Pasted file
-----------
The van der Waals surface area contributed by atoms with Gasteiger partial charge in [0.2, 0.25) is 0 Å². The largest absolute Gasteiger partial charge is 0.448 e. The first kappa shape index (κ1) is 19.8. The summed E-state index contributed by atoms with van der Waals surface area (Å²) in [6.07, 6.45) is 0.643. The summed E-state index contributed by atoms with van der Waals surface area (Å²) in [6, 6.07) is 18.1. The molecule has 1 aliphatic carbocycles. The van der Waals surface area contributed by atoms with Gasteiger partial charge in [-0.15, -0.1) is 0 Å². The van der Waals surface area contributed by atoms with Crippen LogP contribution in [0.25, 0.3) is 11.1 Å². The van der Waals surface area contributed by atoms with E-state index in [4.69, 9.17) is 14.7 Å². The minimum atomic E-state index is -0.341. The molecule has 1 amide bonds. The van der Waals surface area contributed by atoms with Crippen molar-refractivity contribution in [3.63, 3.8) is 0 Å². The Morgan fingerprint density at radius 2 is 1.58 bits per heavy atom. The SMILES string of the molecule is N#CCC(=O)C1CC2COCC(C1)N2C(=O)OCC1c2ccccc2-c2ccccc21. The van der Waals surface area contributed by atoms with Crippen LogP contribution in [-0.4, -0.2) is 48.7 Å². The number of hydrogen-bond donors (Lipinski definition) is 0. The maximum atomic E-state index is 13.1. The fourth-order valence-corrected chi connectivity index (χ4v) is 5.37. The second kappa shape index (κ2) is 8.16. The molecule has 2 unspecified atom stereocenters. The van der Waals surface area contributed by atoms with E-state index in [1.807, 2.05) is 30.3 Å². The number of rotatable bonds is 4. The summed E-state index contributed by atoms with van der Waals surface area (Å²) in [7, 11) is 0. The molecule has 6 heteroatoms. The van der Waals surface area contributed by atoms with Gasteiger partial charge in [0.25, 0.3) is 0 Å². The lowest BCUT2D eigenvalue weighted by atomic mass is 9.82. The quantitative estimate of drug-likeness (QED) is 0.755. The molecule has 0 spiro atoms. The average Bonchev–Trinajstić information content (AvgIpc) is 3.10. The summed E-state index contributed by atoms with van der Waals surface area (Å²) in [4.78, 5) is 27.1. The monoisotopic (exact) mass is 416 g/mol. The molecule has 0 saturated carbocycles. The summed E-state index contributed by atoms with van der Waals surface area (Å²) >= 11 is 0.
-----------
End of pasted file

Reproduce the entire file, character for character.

The van der Waals surface area contributed by atoms with Gasteiger partial charge in [0.2, 0.25) is 0 Å². The largest absolute Gasteiger partial charge is 0.448 e. The first kappa shape index (κ1) is 19.8. The summed E-state index contributed by atoms with van der Waals surface area (Å²) in [6.07, 6.45) is 0.643. The summed E-state index contributed by atoms with van der Waals surface area (Å²) in [6, 6.07) is 18.1. The molecule has 1 aliphatic carbocycles. The van der Waals surface area contributed by atoms with Gasteiger partial charge in [-0.15, -0.1) is 0 Å². The van der Waals surface area contributed by atoms with Crippen LogP contribution in [0.25, 0.3) is 11.1 Å². The van der Waals surface area contributed by atoms with E-state index in [4.69, 9.17) is 14.7 Å². The minimum atomic E-state index is -0.341. The molecule has 1 amide bonds. The van der Waals surface area contributed by atoms with Crippen molar-refractivity contribution in [3.63, 3.8) is 0 Å². The Morgan fingerprint density at radius 2 is 1.58 bits per heavy atom. The SMILES string of the molecule is N#CCC(=O)C1CC2COCC(C1)N2C(=O)OCC1c2ccccc2-c2ccccc21. The van der Waals surface area contributed by atoms with Crippen LogP contribution in [-0.4, -0.2) is 48.7 Å². The number of hydrogen-bond donors (Lipinski definition) is 0. The maximum atomic E-state index is 13.1. The fourth-order valence-corrected chi connectivity index (χ4v) is 5.37. The second kappa shape index (κ2) is 8.16. The molecule has 2 unspecified atom stereocenters. The van der Waals surface area contributed by atoms with E-state index in [1.807, 2.05) is 30.3 Å². The number of rotatable bonds is 4. The summed E-state index contributed by atoms with van der Waals surface area (Å²) in [7, 11) is 0. The molecule has 6 heteroatoms. The van der Waals surface area contributed by atoms with Gasteiger partial charge in [0.25, 0.3) is 0 Å². The lowest BCUT2D eigenvalue weighted by atomic mass is 9.82. The quantitative estimate of drug-likeness (QED) is 0.755. The molecule has 0 spiro atoms. The average Bonchev–Trinajstić information content (AvgIpc) is 3.10. The summed E-state index contributed by atoms with van der Waals surface area (Å²) in [4.78, 5) is 27.1. The monoisotopic (exact) mass is 416 g/mol. The molecule has 0 saturated carbocycles. The summed E-state index contributed by atoms with van der Waals surface area (Å²) >= 11 is 0.